GamePolitics, gaming journalism’s answer to intelligent people, has a story up right now which details a dialogue between the site and Dr. Susan Bartell, a woman who went on Fox’s The Morning Show with uneducated opinions and slammed Halo 3. Her defense is that, even though she believes teens shouldn’t play such games, her ignorant sensationalism is just the way television works.
This opens a window to something we all knew, and now we have proof — that most so-called ‘experts’ care more about frightening the public for attention than actually providing thoughtful, reasonable coverage on the ‘violent’ games debate. Bartell used brain scans shown to her only five minutes before the show went on air to form an ‘opinion’ on how games make children violent, but don’t worry … that’s just the way it is with TV, remember.
Bartell implied on The Morning Show that after a child plays a ‘violent’ videogame (put in quotes because games themselves are NOT capable of violence), they are likely to murder somebody who bumps into them in the street. Such wild and dangerous claims are damaging to a very wonderful industry, but Bartell doesn’t seem to mind. After all, it’s just business.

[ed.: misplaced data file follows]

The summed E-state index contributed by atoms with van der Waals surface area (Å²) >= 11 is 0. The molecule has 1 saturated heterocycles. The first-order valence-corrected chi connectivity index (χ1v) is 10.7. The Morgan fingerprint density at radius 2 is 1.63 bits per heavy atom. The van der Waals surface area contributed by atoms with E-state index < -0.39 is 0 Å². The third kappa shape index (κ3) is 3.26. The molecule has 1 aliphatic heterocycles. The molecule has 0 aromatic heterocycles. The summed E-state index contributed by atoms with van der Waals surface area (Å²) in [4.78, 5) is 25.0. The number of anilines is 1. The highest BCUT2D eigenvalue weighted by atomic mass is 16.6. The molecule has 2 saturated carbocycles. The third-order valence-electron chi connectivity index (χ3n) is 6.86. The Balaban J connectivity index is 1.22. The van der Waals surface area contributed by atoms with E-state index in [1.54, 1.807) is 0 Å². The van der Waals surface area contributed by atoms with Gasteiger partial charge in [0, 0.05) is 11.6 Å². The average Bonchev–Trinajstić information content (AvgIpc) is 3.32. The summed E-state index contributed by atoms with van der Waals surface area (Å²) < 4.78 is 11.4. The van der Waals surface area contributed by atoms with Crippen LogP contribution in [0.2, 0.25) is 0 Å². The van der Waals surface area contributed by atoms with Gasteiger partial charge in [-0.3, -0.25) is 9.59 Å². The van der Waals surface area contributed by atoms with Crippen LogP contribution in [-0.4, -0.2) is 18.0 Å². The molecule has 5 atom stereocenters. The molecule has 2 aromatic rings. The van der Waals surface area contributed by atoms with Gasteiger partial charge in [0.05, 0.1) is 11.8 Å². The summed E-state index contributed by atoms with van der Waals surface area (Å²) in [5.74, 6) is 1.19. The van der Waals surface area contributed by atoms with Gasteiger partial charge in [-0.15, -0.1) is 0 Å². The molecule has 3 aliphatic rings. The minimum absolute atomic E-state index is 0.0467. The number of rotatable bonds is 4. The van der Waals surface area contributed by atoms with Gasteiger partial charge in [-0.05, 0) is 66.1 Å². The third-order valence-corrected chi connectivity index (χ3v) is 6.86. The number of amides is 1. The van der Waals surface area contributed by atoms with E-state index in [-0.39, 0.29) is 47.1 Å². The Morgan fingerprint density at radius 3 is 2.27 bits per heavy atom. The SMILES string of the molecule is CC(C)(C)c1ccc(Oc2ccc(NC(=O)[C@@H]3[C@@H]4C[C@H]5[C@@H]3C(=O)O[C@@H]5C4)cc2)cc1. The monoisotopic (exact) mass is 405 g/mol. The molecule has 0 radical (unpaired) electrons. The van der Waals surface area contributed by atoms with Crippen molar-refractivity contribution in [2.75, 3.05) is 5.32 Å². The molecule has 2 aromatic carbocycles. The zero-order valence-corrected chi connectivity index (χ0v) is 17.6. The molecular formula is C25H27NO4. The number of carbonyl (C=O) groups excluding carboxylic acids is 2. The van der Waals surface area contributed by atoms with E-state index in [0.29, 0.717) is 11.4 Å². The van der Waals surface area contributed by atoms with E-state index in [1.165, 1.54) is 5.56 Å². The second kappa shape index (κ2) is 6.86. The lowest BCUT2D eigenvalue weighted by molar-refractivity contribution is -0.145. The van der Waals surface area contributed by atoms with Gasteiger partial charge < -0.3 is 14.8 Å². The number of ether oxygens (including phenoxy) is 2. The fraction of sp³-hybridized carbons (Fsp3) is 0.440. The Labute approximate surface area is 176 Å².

Hit the jump for what was said between GP and Dr. Bartell and ask yourself — what’s more dangerous to society? A simple videogame, or a TV show that reaches millions and essentially whips them into hysteria for precious ratings? I know what scares ME more.
GP: One thing I found especially concerning… was [an e-mail] comment that you only saw the [Indiana University] brain scan pix five minutes before air [of The Morning Show]. That being the case, do you think it appropriate to go on and offer a professional opinion based on the scans to the audience?
Dr. Bartell: That’s the way it is with TV — it’s just not a black and white thing. I am genuinely sorry that it caused such a sense that I was being so disrespectful [to gamers]. The scans aside I stand by my opinion that violent games should not be played by teens… As to whether I should have responded to the scans — my intent was going on air to discuss whether the church should be holding Halo nights, clearly that was derailed.
GP: In all honesty, I’m having difficulty reconciling “that’s the way it is with TV” to responsible professionalism. It smacks of sensationalism. Just being candid here.
Dr. Bartell: I can understand how you feel… there is an element of sensationalism to it I suppose, but no less, IMO than all the hoopla created by the GP posters in response to my appearance. I appreciate candor — it will always help me grow as a person and as a professional. I couldn’t — five minutes before going on air — say, sorry I won’t do it, I don’t have enough background information about this brain scan! I’m just not that much of a purist…